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Corporate event trends 2016 – an opinion piece


  1. Experiences!!! The word “experiential” has been thrown around as the new buzz word over the last few years. But not every event organiser hits the spot. If you have 3 hours to wow your guests, enhancing all 5 senses is ideal. If you’re paying so much for venue hire, why limit your guests to their one seat. Allow movement in a room with strategically placed sensory stations to allow your guests to play in the space you’ve allowed.


  1. Less prize giving. The 2016 Grammy’s lasted 4 hours. But we aren’t all hosting this annual musical event. Corporate company award categories have been slashed. Not all nominees are given props and credit. Clever AV, scripting and voice overs are being pre-produced as opposed to using presenters or MCs to facilitate this. People are there to party! Not have a glorified boardroom meeting patting the backs of their colleagues. Prize giving is great for morale, and should not be excluded. But it should be kept to 60 minutes.


  1. Themed evenings generally work best with open bar. Not everyone is capable, nor should they be forced to let their hair down. If your event is a themed one, make it practical and affordable for your guests to buy whatever attire or props have been requested. An open bar will serve as a nice ice-crusher for the introverted. But please remember to always promote an arrive-alive message.


  1. Partners by invite only. With the economy as it stands, we’ve seen less invitations extended to partners over the years. Your 300 pax event could increase by R250 000 if all 300 of your guests have their spouses in tow.


  1. Social media. Many corporate companies prohibit much social media. If your company’s just gone through a massive retrenchment, the last thing they want is to have their elaborate shindig all over Instagram with the staff they left behind.


  1. Less “away” events. We all love a good road trip, but the economy calls for a more frugal budget, and the out-of-town conference venues may see a decline in bookings, or at least in numbers. If away-conferences are booked, the open bar might be cut. Clients need to decide what extravagance is more important.


  1. Corporate gifting – gone are the days where everyone would get an engraved paperweight (we should be cutting down on printing paper anyway). Guests would rather have a cool take-home photo of their experience, or, in more and more cases, spend that R150 at the bar.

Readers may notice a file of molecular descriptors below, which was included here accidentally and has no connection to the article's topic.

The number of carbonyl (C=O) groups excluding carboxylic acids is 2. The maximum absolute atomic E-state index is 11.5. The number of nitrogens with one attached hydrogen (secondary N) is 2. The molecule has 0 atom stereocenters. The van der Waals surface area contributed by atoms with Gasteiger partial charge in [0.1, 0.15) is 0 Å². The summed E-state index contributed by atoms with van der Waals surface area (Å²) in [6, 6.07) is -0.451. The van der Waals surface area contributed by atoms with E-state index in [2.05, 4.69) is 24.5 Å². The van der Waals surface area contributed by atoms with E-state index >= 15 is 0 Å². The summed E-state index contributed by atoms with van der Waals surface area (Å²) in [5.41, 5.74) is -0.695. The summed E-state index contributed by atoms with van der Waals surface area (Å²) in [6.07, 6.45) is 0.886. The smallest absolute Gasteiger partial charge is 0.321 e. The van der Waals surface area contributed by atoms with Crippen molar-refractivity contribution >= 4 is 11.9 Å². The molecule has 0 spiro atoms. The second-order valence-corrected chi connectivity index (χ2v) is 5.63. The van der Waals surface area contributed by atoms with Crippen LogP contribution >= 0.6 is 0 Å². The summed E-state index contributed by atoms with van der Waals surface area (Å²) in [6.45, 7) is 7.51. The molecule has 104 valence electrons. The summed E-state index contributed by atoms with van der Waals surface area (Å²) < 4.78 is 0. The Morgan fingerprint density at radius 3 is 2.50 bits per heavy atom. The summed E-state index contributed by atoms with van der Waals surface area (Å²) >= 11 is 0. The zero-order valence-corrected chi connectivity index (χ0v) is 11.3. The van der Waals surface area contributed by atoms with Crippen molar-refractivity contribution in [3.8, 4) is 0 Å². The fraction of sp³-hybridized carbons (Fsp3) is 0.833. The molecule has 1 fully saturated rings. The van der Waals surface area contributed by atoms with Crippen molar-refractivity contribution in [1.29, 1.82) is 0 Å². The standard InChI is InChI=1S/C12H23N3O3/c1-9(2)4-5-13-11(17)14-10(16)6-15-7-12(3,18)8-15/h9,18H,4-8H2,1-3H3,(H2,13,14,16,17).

1. Accountants party too. Don’t put the advertising agencies and the film buffs into the party-starter box. If guests are given fabulous entertainment, and interactive playful stations to release their inner arcade child, then haul out the giant jenga, the human bowling ball inflatable and the go carts.


  1. Men are from Mars. Women are from Venus. If “sensory experience” is key to your event, consider spa-treatment stations for the ladies, or Playstation booths for the gents.


  1. Family days. While some may view family days as more expensive, as the invitation is extended to spouses and children, guests tend to frequent the open bar a lot less, reducing your overall budget.


  1. Goodie bags. Everyone loves a little take-home gift. But that branded mug won’t make your guest talk about the party until the following year. While photobooths are also on their way out, something practical to remind your guest about your amazing event!


  1. Corporate Social Responsibility: if your staff is drinking on your tab, consider arranging Goodfellas and Uber drivers to get them home safely.


  1. Masterchef. For more sophisticated events, tasting tables; wine and food pairing; & sample size entrees are the order of the day. Gone are the days where giant all-you-can-eat buffet tables with butternut and creamed spinach are served in silver commercial-sized vats. There’s nothing more 2010 than standing in a queue with your heated plate, when your babysitter is charging you by the minute.


  1. Supper club. If you’re paying so much for entertainment, consider whether you would like them performing while your guests are standing in the buffet queue or cutting cutlery. A great Apple Music playlist will do just fine. Reserve your entertainment for an engaging audience.


  1. Bottom line and budgets – “We’re talking about the “E” word again here. If you thought you should spend your precious marketing dollars on “stuff” to make your event shine, think again; this year, you’ll see businesses spending less money on “stuff” and more money on creating an impactful experience. This trend follows the emerging trend of consumers doing exactly that – giving up material objects for amazing experiences like vacations, concerts or even a really delicious dinner. So if you’re getting caught up in the swag, maybe it’s time to reassess your tactics; your audience may not be looking for it”. (Ref :


  1. Music is the most important part of any experiential event. People don’t just listen with their ears. They do so with their eyes. Finding a band or DJ or musical entertainer to provide a blend of familiarity and something alternative / unique is important. Collaborations with two or more entertainers is very sought after. But not always achievable, nor affordable. A good musical director should be employed to assist in putting this together.


  1. Alternative venues. Farm yards, rooftops, the Kalahari desert. These all make for venue unique venues. But aren’t always practical for food service, entertainment provision and kitchen accessibility. Decide what kind of outcome you want and how practical the alternative venue is before booking. Pop-up food trucks and mobile bars are very on-trend for off-site events.


Morgan Ross

G Management